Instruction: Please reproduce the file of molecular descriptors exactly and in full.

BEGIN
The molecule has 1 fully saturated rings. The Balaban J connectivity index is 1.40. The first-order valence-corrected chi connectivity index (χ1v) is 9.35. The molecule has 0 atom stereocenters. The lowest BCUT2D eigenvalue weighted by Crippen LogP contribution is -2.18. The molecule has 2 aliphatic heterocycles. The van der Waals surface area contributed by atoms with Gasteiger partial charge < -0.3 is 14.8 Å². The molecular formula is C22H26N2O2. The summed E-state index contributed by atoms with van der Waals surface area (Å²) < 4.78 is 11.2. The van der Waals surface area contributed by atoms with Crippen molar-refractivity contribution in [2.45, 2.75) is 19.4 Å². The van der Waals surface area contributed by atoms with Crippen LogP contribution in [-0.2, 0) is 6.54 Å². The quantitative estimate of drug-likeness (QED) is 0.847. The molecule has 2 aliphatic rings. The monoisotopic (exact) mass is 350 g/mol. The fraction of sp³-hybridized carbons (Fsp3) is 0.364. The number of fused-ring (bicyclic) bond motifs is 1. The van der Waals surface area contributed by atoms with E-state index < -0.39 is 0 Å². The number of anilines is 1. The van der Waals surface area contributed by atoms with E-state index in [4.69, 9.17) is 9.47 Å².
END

The molecule has 1 fully saturated rings. The Balaban J connectivity index is 1.40. The first-order valence-corrected chi connectivity index (χ1v) is 9.35. The molecule has 0 atom stereocenters. The lowest BCUT2D eigenvalue weighted by Crippen LogP contribution is -2.18. The molecule has 2 aliphatic heterocycles. The van der Waals surface area contributed by atoms with Gasteiger partial charge < -0.3 is 14.8 Å². The molecular formula is C22H26N2O2. The summed E-state index contributed by atoms with van der Waals surface area (Å²) < 4.78 is 11.2. The van der Waals surface area contributed by atoms with Crippen molar-refractivity contribution in [2.45, 2.75) is 19.4 Å². The van der Waals surface area contributed by atoms with Crippen LogP contribution in [-0.2, 0) is 6.54 Å². The quantitative estimate of drug-likeness (QED) is 0.847. The molecule has 2 aliphatic rings. The monoisotopic (exact) mass is 350 g/mol. The fraction of sp³-hybridized carbons (Fsp3) is 0.364. The number of fused-ring (bicyclic) bond motifs is 1. The van der Waals surface area contributed by atoms with E-state index < -0.39 is 0 Å². The number of anilines is 1. The van der Waals surface area contributed by atoms with E-state index in [4.69, 9.17) is 9.47 Å².